Staying positive does a great deal to stop the cycle of harm. The bottom line is that hurt people do hurtful things. We all harbor stories about how other people have wronged us. Yet, a glimpse from their perspective might make their actions more understandable. We can hold onto our stories to insure that we feel in the right. Or we can let go of our stories and offer compassion and forgiveness for those who have wronged us. Ultimately, the latter creates a much happier and more positive life.
You have probably heard me say this a bunch by now but your life is what you make it. If it is lacking passion then, it is your job to bring it back. Sometimes, this requires a mental shift. Sometimes, this requires taking action to create more of what we want in our external life. A little of both can go a long way.
Recognize that passion wears different faces:
Pay attention to what a passionate life really means to you. Maybe it looks different in different parts of your life. Maybe passion at work looks different than passion with your lover, or passion about a topic. How do you know you are passionately engaged with each aspect of your life? Write it out so that you can clearly see when things are what you want them to be.
It is hard to feel passionate when we are under lock and key. If we are afraid to be vulnerable, we lose out on feeling connected to ourselves and really known by another person. Sometimes, showing love and showing joy can be as vulnerable or even more than when we need to show weakness. Are there places where you have a hard time being vulnerable? How can you open up those parts of your life?
Clean up your messes:
Baggage weighs us down and holds us back. When we live with a lot of unresolved stuff it stops us from being present and passionate in our lives. What grudges are you holding onto? What pain from your past is it time to let go of? Find a way to clear your past so that you can be in the present.
Let go of limiting beliefs about what is fun and what is not:
Work is not fun. Vacation is fun. Even if we don’t totally buy into that idea the vestiges of it –like I was mentioning in my note- are there nonetheless. If we think more about an attitude of passion or joy instead of an experience giving it to us then we might be a lot happier. What does an attitude of passion or joy mean to you? How can you cultivate it?
Express your anger:
Anger and passion are on the same continuum. If you have totally shut down your anger, it will be very hard to experience a passionate life. This does not mean that you should be ranting and raving all the time. It just means that if you tend to say that you “never get angry”, you might want to take a look if what you are really saying is you don’t let yourself feel angry or that you are actually being apathetic.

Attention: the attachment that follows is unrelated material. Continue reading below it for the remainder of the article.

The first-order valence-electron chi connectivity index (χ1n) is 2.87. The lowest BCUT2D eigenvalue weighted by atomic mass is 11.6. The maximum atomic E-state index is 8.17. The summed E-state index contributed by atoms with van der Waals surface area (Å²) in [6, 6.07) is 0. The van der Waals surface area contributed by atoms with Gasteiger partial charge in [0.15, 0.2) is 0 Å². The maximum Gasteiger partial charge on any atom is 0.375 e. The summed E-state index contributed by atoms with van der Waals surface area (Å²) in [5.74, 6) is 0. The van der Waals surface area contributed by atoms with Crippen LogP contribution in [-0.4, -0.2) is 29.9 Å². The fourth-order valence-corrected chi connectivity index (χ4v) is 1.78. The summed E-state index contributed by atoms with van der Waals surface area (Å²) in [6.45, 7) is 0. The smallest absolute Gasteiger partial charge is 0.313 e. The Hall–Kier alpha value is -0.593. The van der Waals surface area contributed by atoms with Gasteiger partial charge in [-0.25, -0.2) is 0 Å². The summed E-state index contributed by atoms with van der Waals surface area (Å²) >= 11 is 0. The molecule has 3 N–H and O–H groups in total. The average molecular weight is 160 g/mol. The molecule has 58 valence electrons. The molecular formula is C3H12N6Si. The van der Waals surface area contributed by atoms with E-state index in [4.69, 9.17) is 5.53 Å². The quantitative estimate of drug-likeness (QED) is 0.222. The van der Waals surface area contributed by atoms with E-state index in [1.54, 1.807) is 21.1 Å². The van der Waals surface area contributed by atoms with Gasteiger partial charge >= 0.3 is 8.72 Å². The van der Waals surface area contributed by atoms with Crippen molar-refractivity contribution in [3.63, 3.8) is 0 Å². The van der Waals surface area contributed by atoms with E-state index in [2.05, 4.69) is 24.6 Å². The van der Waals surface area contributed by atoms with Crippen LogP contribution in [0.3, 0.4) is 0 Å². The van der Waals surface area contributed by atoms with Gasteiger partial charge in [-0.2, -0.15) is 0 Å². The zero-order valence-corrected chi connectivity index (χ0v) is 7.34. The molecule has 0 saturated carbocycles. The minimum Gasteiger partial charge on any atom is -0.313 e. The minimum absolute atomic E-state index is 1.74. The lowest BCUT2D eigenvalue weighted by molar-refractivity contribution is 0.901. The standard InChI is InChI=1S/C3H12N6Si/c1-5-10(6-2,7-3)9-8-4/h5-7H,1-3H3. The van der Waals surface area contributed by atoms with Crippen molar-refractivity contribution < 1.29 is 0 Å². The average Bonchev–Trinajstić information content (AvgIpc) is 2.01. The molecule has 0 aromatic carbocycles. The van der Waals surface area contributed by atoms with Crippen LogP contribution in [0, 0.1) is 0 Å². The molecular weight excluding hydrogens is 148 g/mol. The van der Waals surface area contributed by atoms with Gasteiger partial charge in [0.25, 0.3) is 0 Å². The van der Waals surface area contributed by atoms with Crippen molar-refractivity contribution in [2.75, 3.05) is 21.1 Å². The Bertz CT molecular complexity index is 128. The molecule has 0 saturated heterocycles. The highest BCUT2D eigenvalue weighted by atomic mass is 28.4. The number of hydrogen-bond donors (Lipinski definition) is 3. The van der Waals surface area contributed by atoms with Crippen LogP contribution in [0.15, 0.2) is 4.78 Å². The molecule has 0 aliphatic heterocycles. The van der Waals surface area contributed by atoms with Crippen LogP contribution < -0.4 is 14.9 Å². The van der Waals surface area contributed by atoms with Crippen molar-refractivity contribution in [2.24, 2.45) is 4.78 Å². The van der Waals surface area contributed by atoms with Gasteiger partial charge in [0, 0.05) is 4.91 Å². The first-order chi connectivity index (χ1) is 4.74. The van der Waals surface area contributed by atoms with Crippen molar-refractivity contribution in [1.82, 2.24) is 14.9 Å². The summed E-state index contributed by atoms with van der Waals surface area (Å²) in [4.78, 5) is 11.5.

Make time for it:
Everything important deserves its time. If you want more of something in your life, make a point of scheduling time to bring more of it in. Just by answering these questions and making some quick changes you will see a passion infusion in your life.
How long has it been since you leaped out of bed and excitedly entered your new day? Have you stopped thinking that was even possible? Being passionately connected to our lives is possible and here are some practical ways to do it. Join Dr. Kate along with special guest Sexual Empowerment expert and thought leader, Amy Jo Goddard as they discuss ways bring passion to every area of how you live on this weeks Real Answers Radio.
I have to be honest about how I typically deal with my distaste for winter – I get the heck out and go somewhere warm! While I will be making some trips to warmer climates this winter, I still try to find ways to be happier and more at peace when I find myself wishing I had three jackets on instead of only one. This – and any situation that makes us uncomfortable – is a great chance to reflect on how to find happiness with what IS rather than seeking to change our situation.
Of course, when we have the power to change our circumstances for the better, I believe we should take it (i.e. hit the beach in some tropical destinations for some fun and sun). But, sometimes what we are experiencing in life is beyond our control –just like the weather. When that is the case, the only thing that we have control over is ourselves – our thoughts, emotions and actions. Here are 5 ways to cultivate happiness in your day to day life, no matter what comes your way.
1. Start Positive – The first few moments of your day make a real imprint on how the rest of it goes. Start with a moment to be quiet, an affirmation, journaling or any other way that helps you start your day centered and focused.